Thursday, March 14, 2013

Book Tour: The Prisoner of Heaven


As I mentioned last week, I was super excited to join a book tour of the latest in Carlos Ruiz Zafón’s “Cemetery of Forgotten Books” series, The Prisoner of Heaven. So much so that I sped read through its predecessor, The Angel’s Game, in about three days so that I’d be sure to be all caught up in time to read this one (which was, luckily for times’ sake, about half the size of the first two in the series).

So, follow along with me on the timeline through Zafón’s series. In The Shadow of the Wind, we’re in a post-Civil War Barcelona where we meet characters whose pasts were made colorful by influence of the war. Jump to The Angel’s Game and we’re pre-war and with new characters, only encountering those we know in a time before the experiences we’ve shared. Now, in The Prisoner of Heaven, we hop back and forth, gaining a prologue to some characters we know and an epilogue to others.

This story follows Fermín, a colorful character from The Shadow of the Wind with an unending loyalty to the Sempere family and a troubled but mostly unknown past. We know he spent time in prison during the war, and when a stranger from Fermín’s past shows up at the bookstore and leaves him visibly anxious, Daniel drags out all the dark details. Unfortunately, Daniel never expected Fermín’s story to overlap with his own, revealing a very upsetting truth about his own family.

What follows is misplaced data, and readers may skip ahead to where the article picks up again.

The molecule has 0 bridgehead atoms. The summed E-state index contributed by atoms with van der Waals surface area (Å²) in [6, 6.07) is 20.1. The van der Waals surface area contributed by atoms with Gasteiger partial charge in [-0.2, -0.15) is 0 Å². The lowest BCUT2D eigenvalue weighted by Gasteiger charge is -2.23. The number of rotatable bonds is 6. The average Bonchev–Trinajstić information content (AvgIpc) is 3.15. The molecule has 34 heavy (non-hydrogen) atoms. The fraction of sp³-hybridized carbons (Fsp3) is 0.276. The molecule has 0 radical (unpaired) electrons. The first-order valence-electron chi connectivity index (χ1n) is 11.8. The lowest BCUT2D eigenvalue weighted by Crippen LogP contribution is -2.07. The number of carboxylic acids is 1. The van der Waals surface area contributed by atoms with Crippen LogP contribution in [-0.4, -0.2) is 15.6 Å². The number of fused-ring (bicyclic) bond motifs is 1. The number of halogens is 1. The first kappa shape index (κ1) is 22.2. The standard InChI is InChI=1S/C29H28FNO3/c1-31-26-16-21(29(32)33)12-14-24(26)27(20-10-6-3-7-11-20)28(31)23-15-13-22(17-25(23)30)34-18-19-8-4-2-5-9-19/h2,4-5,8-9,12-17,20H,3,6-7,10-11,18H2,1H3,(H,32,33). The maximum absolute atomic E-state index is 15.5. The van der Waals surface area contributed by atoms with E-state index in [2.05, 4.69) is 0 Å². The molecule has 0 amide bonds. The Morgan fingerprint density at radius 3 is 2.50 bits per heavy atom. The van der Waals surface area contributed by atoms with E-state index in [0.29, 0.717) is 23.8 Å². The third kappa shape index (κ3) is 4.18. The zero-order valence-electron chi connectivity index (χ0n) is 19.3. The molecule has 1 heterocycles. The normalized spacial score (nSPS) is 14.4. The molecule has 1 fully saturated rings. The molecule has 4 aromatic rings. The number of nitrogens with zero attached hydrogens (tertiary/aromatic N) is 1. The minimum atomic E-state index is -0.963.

The Prisoner of Heaven has quite a different feel from the first two. Though it features the same characters we’ve met and the same mysteries we’ve followed, it feels more like a respite from the tense action of its predecessors. You can just look at its small size and figure out it won’t feature the same type of expansive, winding plot. Instead, this is the book that links the first two together. It lacks the lingering, intense uncertainty that gave the first two such an eerie tone. Despite the simpler plot, you get the feeling that, in this one, Zafón is giving us important information to continue story.

I don’t think this is a standalone novel to the same extent as the first two (and I know I keep comparing them, but because I see this one as a bridge between the previous two, I can’t help it), though I do think you can read them out of order. Zafón hops around in time from book to book, creating a story that isn’t dependent on proper chronology. It’s a wonderful structure; because there are no linear restrictions, Zafón can take the story any place he can imagine. You’re kept constantly guessing where the story is going to go. However, it’s still an enjoyable story that gives more insight to a delightful character, and it’s a must if you’re already invested in the series. (Hint hint: go read them if you haven’t!)

This post is a stop on The Prisoner of Heaven‘s TLC Book Tour to celebrate its paperback release. And you’re in luck, because the tour has just started!

There will be many more fabulous bloggers posting their opinions in the coming weeks; the tour runs through April 11—visit the tour page to see the schedule and follow the discussion.


Lectus Read said…

I found the beginning of the The Prisoner of Heaven kind of slow and I was starting to think if it'd go anywhere … but then I got to the part in the prison and I couldn't put it down! I liked the previous 2 books more but this one had an unexpected surprise. I'll definitely read the next one because I need to see what happens to evil Mauricio Valls.

HeatherTLC said…

I NEED to read this series … I've heard so many good things, and they sound like exactly my kind of books!

Thanks for being on the tour.

Kari said…

I'm with you about the first two! I did like this little interlude, though, and like I said…I feel like Zafon was giving us information that's going to be important in the future. I hope it all comes together and doesn't let me down!

Kari said…

Go for it! They'll suck you in!